Heart Failure Quality & Outcomes

A priority at the Ted Rogers Centre is delivering the best possible care to people with heart failure and their families – patient-centred, timely, efficient, equitable.

Clinician signing paper
nurse holding patient hand

We constantly strive to improve patient outcomes by integrating quality improvement (QI) concepts into clinical care. We leverage knowledge gained from research and apply it everywhere we care for patients: the ICU, transplant, ambulatory, emergency, and in transitions of care.

Our world-leading outcomes research seeks to build predictive models and tools to reduce hospitalizations and deaths, improve quality of life and find cost savings and innovations in the health system. We use modern statistical methods as well as artificial intelligence and machine learning to explore population data, health systems utilization data and individual patient factors.

Ultimately our findings drive toward new standards of care here in Ontario and beyond to improve health outcomes for all.

Areas of Impact

Making the right discharge decisions in the emergency department

Most people with acute heart failure spend a week in hospital. That’s because emergency physicians have no way to determine each person’s risk of dying to decide who can be safely discharged home and who must be admitted.

We developed the Emergency Heart Failure Mortality Risk Grade (“EHMRG”) score, a world-first risk prediction tool that uses easily available data to predict a patient’s risk of dying after seven or 30 days. The EHMRG tool helps guide physician decision-making about who should be hospitalized: by discharging low-risk patients and directing them to appropriate outpatient care, we impact their outcomes, reducing all-cause deaths and rehospitalizations. This has been studied in the “COACH” trial in 6,000 patients, with results expected soon.

Improving critical care

Improving outcomes for patients with cardiac shock is a priority for our team at Peter Munk Cardiac Centre. They are leading a collaborative effort to ensure the best decisions are made for each patient using “shock teams” from different hospitals who meet virtually whenever needed to determine next steps on a patient. Through this collaborative pathway, patients are supported by multiple hospitals ensuring equitable, fast care no matter what emergency department someone enters.

Another such collaboration sees clinicians strategizing how to provide expedited care to anyone who has had a heart attack blocking one or more coronary arteries. The longer such vessels are “occluded”, the worse the outcomes can be.

Setting a new standard of care for transplant recipients

Our QI team developed a list of transplant indicators to help assess whether the care decisions made for a heart transplant recipient were the correct ones that adhere to the best practice guidelines. This unique tool ensures high-quality care in our heart transplantation program. It also benefits from collaborations with several other transplant centres in Canada with the hope that these indicators become standard of care and influence guidelines.

Integrated care pathway

Discharge from hospital is a critical time for people with heart failure, as they leave the safety of that specialized circle of care. It can be overwhelming for them to return home and have to manage their chronic disease outside the clinic. To fill this gap, our unique integrated program supports this transition back into the community.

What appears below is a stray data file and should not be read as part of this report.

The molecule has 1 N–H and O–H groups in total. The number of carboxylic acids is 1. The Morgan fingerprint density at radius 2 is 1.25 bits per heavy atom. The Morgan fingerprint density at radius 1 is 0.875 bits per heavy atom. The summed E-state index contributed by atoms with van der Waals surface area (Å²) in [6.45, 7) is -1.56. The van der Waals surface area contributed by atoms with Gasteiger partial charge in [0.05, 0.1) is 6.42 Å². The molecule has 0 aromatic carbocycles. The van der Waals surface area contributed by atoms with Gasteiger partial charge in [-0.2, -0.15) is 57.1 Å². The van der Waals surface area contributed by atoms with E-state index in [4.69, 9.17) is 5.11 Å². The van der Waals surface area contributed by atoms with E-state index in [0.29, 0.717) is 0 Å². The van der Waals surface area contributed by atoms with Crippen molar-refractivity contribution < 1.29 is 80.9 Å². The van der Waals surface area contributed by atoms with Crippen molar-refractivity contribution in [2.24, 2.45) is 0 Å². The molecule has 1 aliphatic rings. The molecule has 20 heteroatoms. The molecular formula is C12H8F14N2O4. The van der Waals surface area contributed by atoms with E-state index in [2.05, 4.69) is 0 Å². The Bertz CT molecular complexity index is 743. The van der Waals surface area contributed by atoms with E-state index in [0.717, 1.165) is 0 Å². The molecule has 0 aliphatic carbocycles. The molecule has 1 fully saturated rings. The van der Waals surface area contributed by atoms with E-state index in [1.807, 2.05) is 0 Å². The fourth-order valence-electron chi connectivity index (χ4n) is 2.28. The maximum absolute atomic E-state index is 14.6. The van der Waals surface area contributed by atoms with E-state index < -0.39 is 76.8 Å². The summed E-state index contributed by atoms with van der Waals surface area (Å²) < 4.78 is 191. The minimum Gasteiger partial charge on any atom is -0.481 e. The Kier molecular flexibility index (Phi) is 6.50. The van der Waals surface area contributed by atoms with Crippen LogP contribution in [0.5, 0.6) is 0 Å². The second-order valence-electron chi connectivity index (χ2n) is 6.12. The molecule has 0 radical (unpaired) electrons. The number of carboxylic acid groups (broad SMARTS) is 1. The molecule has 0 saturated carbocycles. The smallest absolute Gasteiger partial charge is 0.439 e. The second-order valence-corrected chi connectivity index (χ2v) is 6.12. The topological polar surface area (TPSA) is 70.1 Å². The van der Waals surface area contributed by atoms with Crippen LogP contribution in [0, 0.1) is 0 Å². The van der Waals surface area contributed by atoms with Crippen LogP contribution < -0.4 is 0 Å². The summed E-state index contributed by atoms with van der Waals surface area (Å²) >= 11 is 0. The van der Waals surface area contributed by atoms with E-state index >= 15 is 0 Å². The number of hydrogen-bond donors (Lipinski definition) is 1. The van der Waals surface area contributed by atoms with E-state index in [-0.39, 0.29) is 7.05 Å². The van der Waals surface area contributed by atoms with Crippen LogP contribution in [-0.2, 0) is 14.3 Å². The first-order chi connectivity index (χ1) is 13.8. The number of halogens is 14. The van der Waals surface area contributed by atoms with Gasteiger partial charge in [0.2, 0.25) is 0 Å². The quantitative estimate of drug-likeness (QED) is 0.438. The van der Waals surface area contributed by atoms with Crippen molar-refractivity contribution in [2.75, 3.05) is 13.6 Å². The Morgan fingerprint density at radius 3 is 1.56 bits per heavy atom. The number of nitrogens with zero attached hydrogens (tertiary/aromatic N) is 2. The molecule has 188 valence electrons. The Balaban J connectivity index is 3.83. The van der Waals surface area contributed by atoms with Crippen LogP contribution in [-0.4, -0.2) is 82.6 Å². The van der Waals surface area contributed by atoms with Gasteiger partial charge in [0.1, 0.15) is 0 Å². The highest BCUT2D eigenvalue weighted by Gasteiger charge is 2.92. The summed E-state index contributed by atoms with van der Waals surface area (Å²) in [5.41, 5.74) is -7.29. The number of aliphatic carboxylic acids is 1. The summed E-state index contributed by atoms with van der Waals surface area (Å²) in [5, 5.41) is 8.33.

This integrated care pathway leverages our remote management program Medly and our expert nurse practitioners to provide back-up support – enhanced care – for months after someone leaves the hospital. And it’s worked: we’ve reduced patients returning to the ER by about 50%.

Measuring outcomes with patients

The patient’s own voice and experience must be central to their care. To support QI and achieve patient-centered care, it is vital to learn of a patient’s health status from them directly. Patient Reported Outcome Measures (PROMS) are vital to effective, personalized and collaborative heart failure care and better outcomes.

We incorporate PROMS as a routine part of ambulatory heart failure care and heart transplant, and we integrate data into our Digital Cardiovascular Health Platform to further identify and bolster QI initiatives.

Exploring the unexplored

By funding a Ted Rogers Chair in Heart Function Outcomes position (held by Dr. Douglas Lee), and leveraging datasets and machine learning, we can visit as-yet unexplored areas where questions persist for heart failure outcomes.

We are, for example, leading studies to better understand the interaction between coronary artery disease (CAD) and heart failure (where there are no clear guidelines for care). We have found that early use of angiography is a valuable tool in diagnosing CAD in acute heart failure and reducing deaths and hospitalizations.

Machine learning allows us to analyze data, bringing pie-in-the-sky ideas to life. One example: using the language patients speak to their care team to help predict outcomes and rehospitalizations. We can analyze what patients say, in depth, and see if it influences admissions to hospital within 30 days. These are missing links in understanding outcomes that have never before been studied.

Strengthening remote patient management

We continuously test and integrate new technology into our care model. We are the largest centre in Canada to evaluate the multisensor HeartLogic® algorithm developed by Boston Scientific and test this implantable device’s ability to enhance remote monitoring.

When combined with our Medly technology, HeartLogic gives clinicians even more insight into someone’s real-time status in an effort to pursue the most appropriate intervention.